First of all, this is not an endorsement or condemnation of Donald Trump or the U.S. government’s immigration policies in general. This article is simply addressing biblical interpretation errors and other fallacies in a Washington Post article written by a Yale Divinity School professor which takes issue with Franklin Graham’s insistence that immigration is not a Bible issue. Here is the article:
This is not the first article I have read this week on this subject. All of them have a common theme: Christians should let anyone immigrate to the United States because of how “strangers” are treated in the Bible. Here’s my take:
- The U.S. is not ancient Israel. This comparison needs to end. But if you want a comparison, how about this: Israel conquered the land by force. And they used force then and uses force now to protect it. Shouldn’t we? (Just having some fun with this to make a point.)
- At issue is legal vs. illegal immigration, which is up to the government of the nation in question, which is likely why Franklin Graham responded as he did.
- Pharaoh oppressing the Israelites is not the same as Donald Trump wanting to control immigration into the U.S. (See point 2 above) Stop the comparison. Please, just stop.
- Ruth legally became a resident and then a citizen and abided by the laws of Israel, which is why she was welcomed as she was. Isn’t this what we want? People lawfully entering the country and lawfully becoming citizens? I’m not saying that immigration laws couldn’t be improved, but we still should abide by the ones we have.
- The author writes, “Israel leaves Egypt as refugees, and encounters nations that, out of fear or sheer intransigence, do not want to let them pass, forcing them through the harsh wilderness.” Now I don’t care that this guy is a professor of Hebrew Bible at Yale. This is blatantly wrong. The children of Israel wandered in the wilderness because of their disobedience for not wanting to conquer the land immediately. (Joshua 5:6)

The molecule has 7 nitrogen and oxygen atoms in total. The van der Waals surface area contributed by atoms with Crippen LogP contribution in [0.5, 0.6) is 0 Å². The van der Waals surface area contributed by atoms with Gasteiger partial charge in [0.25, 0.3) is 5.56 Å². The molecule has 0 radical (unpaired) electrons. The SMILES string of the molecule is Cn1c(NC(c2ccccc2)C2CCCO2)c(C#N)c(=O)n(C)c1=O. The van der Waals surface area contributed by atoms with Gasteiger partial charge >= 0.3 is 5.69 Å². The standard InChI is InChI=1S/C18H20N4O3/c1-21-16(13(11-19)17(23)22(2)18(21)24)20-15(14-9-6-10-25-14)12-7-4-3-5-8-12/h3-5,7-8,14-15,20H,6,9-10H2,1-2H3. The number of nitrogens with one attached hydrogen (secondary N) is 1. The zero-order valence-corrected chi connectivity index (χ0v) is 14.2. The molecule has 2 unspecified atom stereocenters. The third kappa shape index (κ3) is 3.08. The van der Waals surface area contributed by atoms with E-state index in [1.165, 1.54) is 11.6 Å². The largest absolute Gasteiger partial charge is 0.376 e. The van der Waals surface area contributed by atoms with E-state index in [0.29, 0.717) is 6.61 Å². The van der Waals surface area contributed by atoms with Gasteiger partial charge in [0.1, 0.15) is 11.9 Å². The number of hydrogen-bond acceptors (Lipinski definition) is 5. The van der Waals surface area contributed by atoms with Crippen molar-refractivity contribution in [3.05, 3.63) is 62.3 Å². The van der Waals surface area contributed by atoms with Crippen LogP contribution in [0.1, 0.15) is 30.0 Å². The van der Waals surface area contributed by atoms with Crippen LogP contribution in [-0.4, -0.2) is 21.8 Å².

- Citing commands concerning the “stranger” given to Israel in Leviticus and Deuteronomy doesn’t mean that applies to Christians today. If everything in Leviticus and the rest of the Law applies to Christians, then we better stop wearing clothing made with mixed materials and start stoning rebellious children in accordance with the Law of Moses. (I don’t advise either of these. Please don’t call Child Services.)
- The U.S. is not exactly a “Christian” nation. Nothing in our founding documents establishes Christianity or the Bible as our rule of law. Certainly Christianity and the Bible had an influence (and hopefully still does), but nothing compels our nation to act in accordance with those principles unless it is codified in our laws.
- Biblically, shouldn’t the government be more concerned with the peace and protection of citizens than upon welcoming the stranger?? (Rom. 13:1-7; 1 Tim. 2:1-2; Acts 25:11)
So there are two major problems with this author’s (and others’) reasoning. First, the selective choice of passages to support his position, while ignoring anything to the contrary. Second, confusion of the roles of different entities: government, church, Israel, family, individual. Oh, and I guess there’s a third, bonus problem: Choosing a professor of Hebrew Bible from Yale to write the article, who doesn’t even know why Israel wandered in the wilderness!